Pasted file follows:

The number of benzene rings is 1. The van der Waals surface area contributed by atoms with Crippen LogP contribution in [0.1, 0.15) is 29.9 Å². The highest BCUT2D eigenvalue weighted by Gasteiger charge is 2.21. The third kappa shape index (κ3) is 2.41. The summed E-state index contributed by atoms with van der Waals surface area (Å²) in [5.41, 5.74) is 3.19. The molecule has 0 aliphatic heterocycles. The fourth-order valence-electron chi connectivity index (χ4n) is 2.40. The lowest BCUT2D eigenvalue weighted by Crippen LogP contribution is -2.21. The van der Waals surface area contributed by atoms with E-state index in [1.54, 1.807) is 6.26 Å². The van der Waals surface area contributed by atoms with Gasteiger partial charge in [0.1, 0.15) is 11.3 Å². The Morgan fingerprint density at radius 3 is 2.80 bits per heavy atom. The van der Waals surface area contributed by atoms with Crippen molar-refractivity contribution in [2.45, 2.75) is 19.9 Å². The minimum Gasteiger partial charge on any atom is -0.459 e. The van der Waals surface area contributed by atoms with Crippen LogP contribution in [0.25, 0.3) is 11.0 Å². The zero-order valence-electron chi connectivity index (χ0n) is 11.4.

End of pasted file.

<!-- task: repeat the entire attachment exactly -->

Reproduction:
The number of benzene rings is 1. The van der Waals surface area contributed by atoms with Crippen LogP contribution in [0.1, 0.15) is 29.9 Å². The highest BCUT2D eigenvalue weighted by Gasteiger charge is 2.21. The third kappa shape index (κ3) is 2.41. The summed E-state index contributed by atoms with van der Waals surface area (Å²) in [5.41, 5.74) is 3.19. The molecule has 0 aliphatic heterocycles. The fourth-order valence-electron chi connectivity index (χ4n) is 2.40. The lowest BCUT2D eigenvalue weighted by Crippen LogP contribution is -2.21. The van der Waals surface area contributed by atoms with E-state index in [1.54, 1.807) is 6.26 Å². The van der Waals surface area contributed by atoms with Gasteiger partial charge in [0.1, 0.15) is 11.3 Å². The Morgan fingerprint density at radius 3 is 2.80 bits per heavy atom. The van der Waals surface area contributed by atoms with Crippen molar-refractivity contribution in [2.45, 2.75) is 19.9 Å². The minimum Gasteiger partial charge on any atom is -0.459 e. The van der Waals surface area contributed by atoms with Crippen LogP contribution in [0.25, 0.3) is 11.0 Å². The zero-order valence-electron chi connectivity index (χ0n) is 11.4.